Tavonia Evans: The Entrepreneur at the Intersection of Blockchain and Women Advocacy
by Analytics Insight
April 4, 2022
Traditionally, the crypto industry is considered a ‘boys club’ since most of the executive roles in the industry were undertaken by men. But now, more and more women are spearheading the initiative of breaking the stereotypes and building an all-inclusive crypto and blockchain domain. Several major projects are being undertaken by women entrepreneurs who are hell-bent on breaking all the taboos and shackles that prevent women from building a career in a tech-focused area. One such entrepreneur is Tavonia Evans.
Analytics Insight has engaged in an interview with Tavonia Evans, Founder at Guapcoin & Block4Hire. During the conversation, she takes us through her entrepreneurial journey, the challenges she faced, and her interest in blockchain technology.
Take us through your entrepreneurial journey and your responsibilities at Guapcoin and Block4Hire.com.
Tavonia Evans: I am a founder, blockchain engineer, technologist, and entrepreneur with over 25 years of experience. I am the Founder and Creator of Guapcoin, a cryptocurrency focused on closing the wealth gap and providing access to crypto for African-Americans, Latinx people, and the global African Diaspora. I am the Co-Founder of Block4Hire.com, a platform that connects blockchain talent with budding entrepreneurs and companies. I am also the CTO of Black Wall Street, a cryptocurrency wallet and community aimed at empowering investors of color.
As a woman of color, I have had to step up and amplify my voice in an industry where women (especially Black Women) have less visibility. My first feature in Glamour Magazine, amongst other women leaders in crypto, tuned me in to the importance of the work I was doing, until then I really wasn’t aware. I thought I was just creating a platform I didn’t know how impactful I was in the future of money in general.
I was also impacted by my visit to Congress in 2019 as the Georgia delegate to the Nat’l Policy Network WOC Blockchain founded by former Obama Presidential Appointee Cleve Mesidor. During this trip, we spoke with policymakers to make them aware of our presence, voice, and expertise in the blockchain space, which is critical to our inclusion in the policy-making discussions.
What are the primal challenges you encountered while creating a foundation in the crypto industry as a woman?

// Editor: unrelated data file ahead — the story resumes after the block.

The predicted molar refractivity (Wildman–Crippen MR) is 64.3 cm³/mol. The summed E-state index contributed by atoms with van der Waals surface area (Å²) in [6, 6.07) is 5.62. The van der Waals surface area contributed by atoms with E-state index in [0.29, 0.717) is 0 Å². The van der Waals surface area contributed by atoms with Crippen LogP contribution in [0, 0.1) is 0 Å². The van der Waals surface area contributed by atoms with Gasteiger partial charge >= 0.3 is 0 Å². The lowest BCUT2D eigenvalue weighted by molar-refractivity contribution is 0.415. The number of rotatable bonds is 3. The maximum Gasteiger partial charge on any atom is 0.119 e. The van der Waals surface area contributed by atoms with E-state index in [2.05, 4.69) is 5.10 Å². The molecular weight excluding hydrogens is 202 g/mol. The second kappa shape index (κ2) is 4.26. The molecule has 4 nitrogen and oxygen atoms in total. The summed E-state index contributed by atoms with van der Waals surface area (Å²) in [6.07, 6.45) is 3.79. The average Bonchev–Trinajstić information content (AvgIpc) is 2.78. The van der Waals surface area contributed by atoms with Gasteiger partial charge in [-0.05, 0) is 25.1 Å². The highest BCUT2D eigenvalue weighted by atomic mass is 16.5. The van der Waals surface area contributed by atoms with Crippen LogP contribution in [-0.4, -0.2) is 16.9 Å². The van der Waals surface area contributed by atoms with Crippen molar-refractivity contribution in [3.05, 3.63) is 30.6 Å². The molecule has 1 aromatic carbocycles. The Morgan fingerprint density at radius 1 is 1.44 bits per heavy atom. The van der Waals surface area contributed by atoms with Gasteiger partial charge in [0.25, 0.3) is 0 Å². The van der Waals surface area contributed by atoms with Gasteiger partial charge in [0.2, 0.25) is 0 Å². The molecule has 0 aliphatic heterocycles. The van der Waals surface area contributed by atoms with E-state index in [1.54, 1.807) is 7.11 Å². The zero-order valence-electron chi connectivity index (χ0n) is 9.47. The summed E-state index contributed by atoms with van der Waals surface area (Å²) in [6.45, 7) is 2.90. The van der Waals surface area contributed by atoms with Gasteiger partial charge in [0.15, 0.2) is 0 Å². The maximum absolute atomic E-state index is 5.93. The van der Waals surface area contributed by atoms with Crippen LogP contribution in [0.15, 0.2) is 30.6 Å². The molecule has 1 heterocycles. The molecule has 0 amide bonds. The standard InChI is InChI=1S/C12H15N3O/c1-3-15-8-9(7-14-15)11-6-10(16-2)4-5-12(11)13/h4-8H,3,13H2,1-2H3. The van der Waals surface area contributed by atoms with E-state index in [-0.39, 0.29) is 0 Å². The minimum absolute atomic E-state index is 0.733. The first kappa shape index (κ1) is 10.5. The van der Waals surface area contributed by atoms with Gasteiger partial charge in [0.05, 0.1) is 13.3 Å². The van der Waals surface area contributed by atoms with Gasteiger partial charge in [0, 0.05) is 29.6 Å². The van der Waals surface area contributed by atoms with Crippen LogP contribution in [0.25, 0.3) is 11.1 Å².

Tavonia Evans: The biggest challenge I faced was one of the exact adversaries I was attempting to solve. It is the access to funding for founders of colors. This was my second startup, it was during my first startup, a company called ‘Safe2meet’, a P2P verification platform, that I discovered that Black women get less than 1% of VC or capital funding for their companies. So as a founder, it was disheartening that my partner and I (despite being two successful black women in tech) could not raise the money we needed to scale our MVP. This led me to launch Guapcoin, which I felt could eventually open up more capital and more options for people like me. After all crypto (Guapcoin) is essentially money, and as the days go by, it becomes closer and closer to becoming accepted as legal tender everywhere.
I also encountered the challenge of the lack of blockchain and cryptocurrency awareness and education amongst the community that I serve. Not only would I have to become the pioneer in a community that didn’t have an awareness of what cryptocurrency or decentralized is, in particular, but I also had to be the evangelist that is prepared to educate masses of people. I had to combine the skills of an educator and a marketer because I would be touching all levels of society, technical and non-technical, all at once. It’s a daunting task to take on with zero capital, but an absolute necessity if I were to achieve my objective of onboarding them onto Guapcoin. I found it in the end to be a very liberating, exciting, and challenging way to connect with the people on the grassroots level.
My final challenge was finding blockchain talent and resources to support our project. Blockchain resources are scarce in our industry because technology is evolving at a fast pace. I had to hire offshore resources on a shoestring budget. I found myself managing hundreds of servers and also having to provide tech support all while running an organization for some time. The first two years were exhausting, to say the least. Eventually, teams began to build within the community, but as an organization, we are still operating well beneath our needs.